I was nervous off the plane, expecting an interrogation. In that vein I had locked down my phone, erased all my emails, replacing all my incriminating files on my computer with vague titles, hid my extra SD cards, combined my tripods to make them look like there were fewer of them, and moved my bookmark to the beginning of my slightly incriminating book. And of course I prepared a goose-chase of stories justifying my need for a 3 month visa without getting an Israeli stamp in my passport. I had even kept my notebook reflections vague, in order to match with my innocuous front.
So imagine my disappointment and surprise when subverting the vaunted Israeli airport security consisted of babbling to two (very cute!) women about my love of bicycles and fresh dates. No search, no hard questions, just skepticism at my ability to pedal 200 miles. I still have to get through the West Bank checkpoints, but I probably could have gotten away with bringing all 5 cameras. They're apparently harder on you on your way out.
There are no trains on Saturday, so I accosted strangers to share a taxi into city center. Got a ride with Claudio, an Italian robotics professor who works in Artificial Intelligence. His destination was a nice residential neighborhood, lots of people ambling around, cute young couples mostly. He paid the fare (business expense!), and told me to take Sderot Rothschild vaguely toward my hostel's neighborhood. I had no maps, just street-to-street directions I'd scribbled from the web the night before, so I was worried. But the street was pleasant, a walking boulevard filled with perambulating people, bikes zigging around.
The whole world working at about 1/3 capacity on the Sabbath. Tel Aviv is a flat, fairly ugly city with a a lot of little shops and good vibes, cool and breezy but t-shirt weather in January. It reminds me of Athens, dirty and un-neutered cats all around, scooters and motorcycles, beautiful people. I just walked over an hour and eventually found my cross street.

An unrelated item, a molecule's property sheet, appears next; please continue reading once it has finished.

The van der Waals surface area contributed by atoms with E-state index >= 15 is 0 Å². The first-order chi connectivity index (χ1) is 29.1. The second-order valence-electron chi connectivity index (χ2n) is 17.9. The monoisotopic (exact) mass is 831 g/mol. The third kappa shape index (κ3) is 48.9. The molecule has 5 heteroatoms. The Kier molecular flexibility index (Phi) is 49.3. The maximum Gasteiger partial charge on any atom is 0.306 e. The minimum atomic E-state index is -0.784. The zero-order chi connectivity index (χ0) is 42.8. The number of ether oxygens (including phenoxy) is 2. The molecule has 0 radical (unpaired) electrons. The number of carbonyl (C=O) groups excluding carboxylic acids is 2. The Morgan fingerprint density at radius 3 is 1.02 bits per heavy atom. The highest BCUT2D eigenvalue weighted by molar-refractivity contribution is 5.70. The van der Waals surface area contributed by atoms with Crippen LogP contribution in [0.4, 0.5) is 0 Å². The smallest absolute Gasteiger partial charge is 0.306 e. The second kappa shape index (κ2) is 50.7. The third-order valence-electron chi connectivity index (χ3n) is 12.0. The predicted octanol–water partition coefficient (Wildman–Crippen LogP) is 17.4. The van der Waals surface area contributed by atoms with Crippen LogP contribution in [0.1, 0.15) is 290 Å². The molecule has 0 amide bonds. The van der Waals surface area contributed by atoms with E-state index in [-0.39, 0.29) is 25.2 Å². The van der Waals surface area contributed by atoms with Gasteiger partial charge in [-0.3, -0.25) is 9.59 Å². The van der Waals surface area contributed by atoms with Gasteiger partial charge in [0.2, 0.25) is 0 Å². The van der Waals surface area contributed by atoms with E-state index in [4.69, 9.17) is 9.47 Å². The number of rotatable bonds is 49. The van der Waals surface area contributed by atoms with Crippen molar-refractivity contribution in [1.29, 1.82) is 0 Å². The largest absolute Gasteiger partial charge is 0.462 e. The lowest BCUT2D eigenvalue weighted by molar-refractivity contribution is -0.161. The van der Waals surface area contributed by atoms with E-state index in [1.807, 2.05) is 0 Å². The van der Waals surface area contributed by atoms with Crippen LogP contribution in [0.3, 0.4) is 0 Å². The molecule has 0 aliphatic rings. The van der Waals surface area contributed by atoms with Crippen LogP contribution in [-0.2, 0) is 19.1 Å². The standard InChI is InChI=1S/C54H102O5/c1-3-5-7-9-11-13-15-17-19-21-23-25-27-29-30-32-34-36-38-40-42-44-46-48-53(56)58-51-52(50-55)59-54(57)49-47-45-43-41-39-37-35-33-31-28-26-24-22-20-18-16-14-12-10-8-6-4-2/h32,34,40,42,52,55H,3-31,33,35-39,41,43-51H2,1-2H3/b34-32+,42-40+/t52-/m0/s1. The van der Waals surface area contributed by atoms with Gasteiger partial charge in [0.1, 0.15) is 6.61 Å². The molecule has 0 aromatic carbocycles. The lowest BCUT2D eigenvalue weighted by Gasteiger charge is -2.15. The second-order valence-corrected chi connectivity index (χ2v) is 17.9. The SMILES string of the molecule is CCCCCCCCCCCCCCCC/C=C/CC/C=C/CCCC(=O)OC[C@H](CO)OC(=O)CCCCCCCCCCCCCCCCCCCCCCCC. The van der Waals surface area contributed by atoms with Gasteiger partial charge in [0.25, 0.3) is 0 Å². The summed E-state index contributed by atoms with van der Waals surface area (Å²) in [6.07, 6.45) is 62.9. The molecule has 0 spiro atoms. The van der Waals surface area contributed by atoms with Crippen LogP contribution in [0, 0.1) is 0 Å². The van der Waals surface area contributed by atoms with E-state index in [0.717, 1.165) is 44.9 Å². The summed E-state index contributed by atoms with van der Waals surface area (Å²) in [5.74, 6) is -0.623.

The sketchiest street encountered so far is the one the hostel's on. It's in a little pocket of wasteland! That's it there:
But upstairs is a proper hostel scene, free Internet and tea, hammocks on the rooftop, a sweet pink-haired Argentinian to check us in, dates and lovely dirty kitchens and lots of conversation.
Hit the ground running talking with Matt, working with Anarchists against the wall, a solidarity movement that goes around protesting wherever locals are protesting in the west bank. Here's footage of similar stuff from 2 weeks ago in the town he's been going to. Says there's lots of tear gas fired directly at protesters, use of live rounds, and that the stone-throwing is usually in response to IDF aggression. I don't know how I feel about it. It seems presumptuous to go somewhere far away to engage in protests of other people's struggles, I don't feel personally well-informed enough half the time for protests in my own country. They also seem pretty ineffective and formulaic. But perhaps the internationals have done their research and this is the best way to further their goals. And surely effectiveness is a lot to ask for your average Palestinian.
In any case, he's a cool guy and had some good information. He also holds the dubious distinction of having his bone structure carefully delineated in a tattoo on top of his left hand by someone while at the hostel. He's also responsible for this turn sandwich:
Oh bike co-op travelers, how you represent.
He told me about Ragotka, a vegan coop that has all sorts of interesting radical connections, I'll go check it out tomorrow.